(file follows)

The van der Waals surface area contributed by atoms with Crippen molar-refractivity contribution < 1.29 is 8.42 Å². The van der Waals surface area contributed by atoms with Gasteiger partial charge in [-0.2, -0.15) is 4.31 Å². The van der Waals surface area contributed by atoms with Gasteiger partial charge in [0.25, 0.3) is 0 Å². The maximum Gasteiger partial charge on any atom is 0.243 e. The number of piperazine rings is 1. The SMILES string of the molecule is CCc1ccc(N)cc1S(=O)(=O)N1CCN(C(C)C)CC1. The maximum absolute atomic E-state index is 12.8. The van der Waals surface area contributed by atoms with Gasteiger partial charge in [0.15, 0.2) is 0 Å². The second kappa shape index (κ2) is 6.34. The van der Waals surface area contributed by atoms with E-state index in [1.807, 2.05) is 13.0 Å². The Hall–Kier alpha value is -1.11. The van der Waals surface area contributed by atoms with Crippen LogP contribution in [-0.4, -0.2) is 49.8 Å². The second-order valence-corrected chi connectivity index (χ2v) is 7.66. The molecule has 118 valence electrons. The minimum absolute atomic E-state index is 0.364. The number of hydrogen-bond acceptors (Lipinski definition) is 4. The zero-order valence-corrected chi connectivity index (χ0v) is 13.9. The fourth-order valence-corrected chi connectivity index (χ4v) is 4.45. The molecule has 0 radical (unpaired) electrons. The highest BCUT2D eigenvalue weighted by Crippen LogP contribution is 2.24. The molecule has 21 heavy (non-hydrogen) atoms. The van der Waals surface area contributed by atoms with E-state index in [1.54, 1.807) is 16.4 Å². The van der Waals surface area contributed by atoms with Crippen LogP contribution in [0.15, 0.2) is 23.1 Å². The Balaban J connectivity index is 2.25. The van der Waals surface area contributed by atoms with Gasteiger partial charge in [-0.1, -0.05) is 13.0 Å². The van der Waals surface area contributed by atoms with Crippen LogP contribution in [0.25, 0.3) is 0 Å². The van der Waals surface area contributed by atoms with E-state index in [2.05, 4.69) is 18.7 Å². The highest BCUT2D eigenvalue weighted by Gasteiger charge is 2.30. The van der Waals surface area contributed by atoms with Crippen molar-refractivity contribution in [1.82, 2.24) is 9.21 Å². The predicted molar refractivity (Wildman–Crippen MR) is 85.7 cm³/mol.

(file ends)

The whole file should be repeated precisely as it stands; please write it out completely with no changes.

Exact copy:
The van der Waals surface area contributed by atoms with Crippen molar-refractivity contribution < 1.29 is 8.42 Å². The van der Waals surface area contributed by atoms with Gasteiger partial charge in [-0.2, -0.15) is 4.31 Å². The van der Waals surface area contributed by atoms with Gasteiger partial charge in [0.25, 0.3) is 0 Å². The maximum Gasteiger partial charge on any atom is 0.243 e. The number of piperazine rings is 1. The SMILES string of the molecule is CCc1ccc(N)cc1S(=O)(=O)N1CCN(C(C)C)CC1. The maximum absolute atomic E-state index is 12.8. The van der Waals surface area contributed by atoms with Gasteiger partial charge in [0.15, 0.2) is 0 Å². The second kappa shape index (κ2) is 6.34. The van der Waals surface area contributed by atoms with E-state index in [1.807, 2.05) is 13.0 Å². The Hall–Kier alpha value is -1.11. The van der Waals surface area contributed by atoms with Crippen LogP contribution in [-0.4, -0.2) is 49.8 Å². The second-order valence-corrected chi connectivity index (χ2v) is 7.66. The molecule has 118 valence electrons. The minimum absolute atomic E-state index is 0.364. The number of hydrogen-bond acceptors (Lipinski definition) is 4. The zero-order valence-corrected chi connectivity index (χ0v) is 13.9. The fourth-order valence-corrected chi connectivity index (χ4v) is 4.45. The molecule has 0 radical (unpaired) electrons. The highest BCUT2D eigenvalue weighted by Crippen LogP contribution is 2.24. The molecule has 21 heavy (non-hydrogen) atoms. The van der Waals surface area contributed by atoms with E-state index in [1.54, 1.807) is 16.4 Å². The van der Waals surface area contributed by atoms with Crippen LogP contribution in [0.15, 0.2) is 23.1 Å². The Balaban J connectivity index is 2.25. The van der Waals surface area contributed by atoms with Gasteiger partial charge in [-0.1, -0.05) is 13.0 Å². The van der Waals surface area contributed by atoms with Crippen LogP contribution in [0.25, 0.3) is 0 Å². The van der Waals surface area contributed by atoms with E-state index in [2.05, 4.69) is 18.7 Å². The highest BCUT2D eigenvalue weighted by Gasteiger charge is 2.30. The van der Waals surface area contributed by atoms with Crippen molar-refractivity contribution in [1.82, 2.24) is 9.21 Å². The predicted molar refractivity (Wildman–Crippen MR) is 85.7 cm³/mol.